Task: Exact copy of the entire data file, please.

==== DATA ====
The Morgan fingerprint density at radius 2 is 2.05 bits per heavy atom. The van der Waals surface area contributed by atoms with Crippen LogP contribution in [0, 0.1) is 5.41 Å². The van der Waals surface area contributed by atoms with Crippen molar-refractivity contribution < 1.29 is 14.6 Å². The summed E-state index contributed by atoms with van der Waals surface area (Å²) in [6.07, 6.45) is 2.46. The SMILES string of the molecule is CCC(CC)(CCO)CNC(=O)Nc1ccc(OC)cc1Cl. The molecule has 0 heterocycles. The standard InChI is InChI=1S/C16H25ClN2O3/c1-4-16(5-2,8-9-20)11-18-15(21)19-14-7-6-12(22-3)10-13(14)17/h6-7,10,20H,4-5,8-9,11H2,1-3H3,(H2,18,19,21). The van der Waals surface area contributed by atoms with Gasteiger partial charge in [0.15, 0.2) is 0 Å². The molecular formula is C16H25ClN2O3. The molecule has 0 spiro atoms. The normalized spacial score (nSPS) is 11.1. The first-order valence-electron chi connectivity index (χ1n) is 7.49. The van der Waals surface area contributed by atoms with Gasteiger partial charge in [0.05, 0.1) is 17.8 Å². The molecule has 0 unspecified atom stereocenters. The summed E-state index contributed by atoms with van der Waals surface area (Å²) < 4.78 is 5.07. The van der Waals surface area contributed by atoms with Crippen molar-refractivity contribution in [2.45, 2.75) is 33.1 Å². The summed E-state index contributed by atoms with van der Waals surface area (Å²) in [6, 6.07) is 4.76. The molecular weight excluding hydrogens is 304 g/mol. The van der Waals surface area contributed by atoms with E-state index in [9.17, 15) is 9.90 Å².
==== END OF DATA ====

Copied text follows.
The Morgan fingerprint density at radius 2 is 2.05 bits per heavy atom. The van der Waals surface area contributed by atoms with Crippen LogP contribution in [0, 0.1) is 5.41 Å². The van der Waals surface area contributed by atoms with Crippen molar-refractivity contribution < 1.29 is 14.6 Å². The summed E-state index contributed by atoms with van der Waals surface area (Å²) in [6.07, 6.45) is 2.46. The SMILES string of the molecule is CCC(CC)(CCO)CNC(=O)Nc1ccc(OC)cc1Cl. The molecule has 0 heterocycles. The standard InChI is InChI=1S/C16H25ClN2O3/c1-4-16(5-2,8-9-20)11-18-15(21)19-14-7-6-12(22-3)10-13(14)17/h6-7,10,20H,4-5,8-9,11H2,1-3H3,(H2,18,19,21). The van der Waals surface area contributed by atoms with Gasteiger partial charge in [0.15, 0.2) is 0 Å². The molecular formula is C16H25ClN2O3. The molecule has 0 spiro atoms. The normalized spacial score (nSPS) is 11.1. The first-order valence-electron chi connectivity index (χ1n) is 7.49. The van der Waals surface area contributed by atoms with Gasteiger partial charge in [0.05, 0.1) is 17.8 Å². The molecule has 0 unspecified atom stereocenters. The summed E-state index contributed by atoms with van der Waals surface area (Å²) < 4.78 is 5.07. The van der Waals surface area contributed by atoms with Crippen molar-refractivity contribution in [2.45, 2.75) is 33.1 Å². The summed E-state index contributed by atoms with van der Waals surface area (Å²) in [6, 6.07) is 4.76. The molecular weight excluding hydrogens is 304 g/mol. The van der Waals surface area contributed by atoms with E-state index in [9.17, 15) is 9.90 Å².